8. Learn the condition of the


articulation surface and the
subchondral layer of the epiphysis of
the bone:
- no changes,
- irregularity,
- thinning,
- disappearance of the articulation
73
surfaces,
- destructive lesions,
- subchondral sclerosis,
- bony ankylosis.
9. Learn the condition of the
surrounding soft tissues:
- calcification,
- bone fragments,
- accumulation of gas.

Formulate your conclusion whether


normal image or pathological image.
If you find a pathology, pass over to
the next sequence of actions.

1. Congenital anomalies of bone-joint


systems.
2. Traumatic destruction or their
complications.
3.2. Define the pathological process:
3. Inflammatory process.
4. Degenerative-dystrophic processes.
5. Neuro-dystrophic processes.
6. Reticuloendotheliasis.
7. Fibrous Osteodystrophy.

Use the diagnostic algorithms and


fundamental criterias to formulate
which pathological process is present
and compare with their differential
3.3.Intra-syndromic differential diagnosis diagnosis.

Form the roentgenological conclusion.


Compare your conclusion with the
clinical diagnosis and correct it with the
help of the teacher.
4. Establishing individual diagnosis.

Compose your practical work with the help of the above mentioned scheme of
actions.

Topic: COMPUTED TOMOGRAPHY.

I. AIMS OF MOTIVATION:
Over the past decade the performance of computed tomographic (CT) scanners
has improved dramatically. Scan times have been reduced from minutes to seconds.
Spatial resolution and low contrast detectability have also been improved. Many

74
causes of image artifacts have been discovered and eliminated through proper
hardware design or software correction.
The purpose of this chapter is to present a brief overview of CT systems.
Various computer components and their features that are particularly relevant to CT
will be described. It is assumed that the reader is familiar with the basic aspects of
radiologic equipment and physics. For a more complete discussion, refer to the
excellent work by Newton and Potts.

II. HISTORICAL DEVELOPMENT:


CT systems have been classified according to the motion of the x-ray tube and
detector(s) during scanning. With the earliest (first-generation) scanners, each line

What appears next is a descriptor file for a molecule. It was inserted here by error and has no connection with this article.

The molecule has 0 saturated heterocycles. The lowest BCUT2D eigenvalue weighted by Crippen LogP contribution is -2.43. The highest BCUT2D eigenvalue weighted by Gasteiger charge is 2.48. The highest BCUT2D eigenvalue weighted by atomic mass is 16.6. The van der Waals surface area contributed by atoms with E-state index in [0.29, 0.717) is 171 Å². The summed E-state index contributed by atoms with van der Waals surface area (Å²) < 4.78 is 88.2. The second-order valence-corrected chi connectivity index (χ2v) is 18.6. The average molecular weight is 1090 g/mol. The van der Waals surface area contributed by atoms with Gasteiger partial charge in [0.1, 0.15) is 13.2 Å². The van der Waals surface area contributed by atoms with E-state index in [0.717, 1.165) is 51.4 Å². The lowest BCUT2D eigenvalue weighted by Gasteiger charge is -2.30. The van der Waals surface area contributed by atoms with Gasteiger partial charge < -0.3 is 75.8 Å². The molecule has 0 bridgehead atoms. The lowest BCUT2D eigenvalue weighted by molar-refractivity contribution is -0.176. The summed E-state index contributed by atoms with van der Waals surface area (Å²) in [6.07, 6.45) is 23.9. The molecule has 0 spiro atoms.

integral was collected using an x-ray tube and a single detector. During the scanning
procedure, the x-ray tube and detector were translated across the scan field of view,
and a series of transmitted intensity measurements were made. The tube and detector
combination were rotated through a small angle (typically 1°), and the translation
repeated. This process of translation and rotation was repeated until 180° of
projection data had been acquired. A substantial drawback of this approach was the
long time necessary to acquire all the measurements. The first commercial scanner,
the EMI Mark I, required 41/2 minutes to complete a scan.
A significant reduction in scan time was obtained by using multiple detectors.
These were placed opposite the tube so that the beams sensed by the detectors
differed in angle by a small amount (e.g., 1°). These second-generation scanners still
required translation but each translation produced many views, one from each
detector position. The rotation angle between translations was increased. With these
systems, scan times were of the order of 20 to 80 seconds.
To decrease scan times further, rotate-only systems have been introduced. In
these systems a fan beam x-ray source irradiates a large array of detectors. For rotate-
rotate, or third-generation systems, both the tube and detector array are rigidly
coupled and rotate jointly about the patient. At any instant of time a complete fan or
view of data is acquired. In rotate-stationary or fourth-generation systems, only the
tube rotates about the patient. A fixed detector array completely surrounds the
patient. The fan beam projections are formed by grouping all the measurements made
by a single detector. Scan times of 1 to 10 seconds are possible with these rotate-only
systems.

III. AIM OF SELF-PREPARATION:


As a result of self-training a student is supposed:
 to know the history of the CT scanning ;
 to know the nature and the main characteristics of computed tomography;
 to know the principles of CT machine work;
 to know the basis of labor protection and of safety engineering.

IV. INITIAL LEVEL OF KNOWLEDGE:


To study the topic the students are supposed to know from physics:
 the physics and various terminology used in CT imaging,

75
 types of contrasts used,
 Safety measures for both the patient and labor,
 Limitations in CT imaging.

76
V. THE WAY TO STUDY THE TOPIC:
Sequence of actions Methods to carry out the actions
1. The main components of a CT 1. X-ray source and generator,
machine 2. Collimator,
3. Detector array,
4. Data acquisition system,
5. Gantry-table,
6. Computational hardware, and
7. Display device.

2. Different types of parameters affecting 1. Spatial resolution.


performance 2. Low contrast detect ability.
3. Scan time.
4. Radiation dose.
5. Artifacts.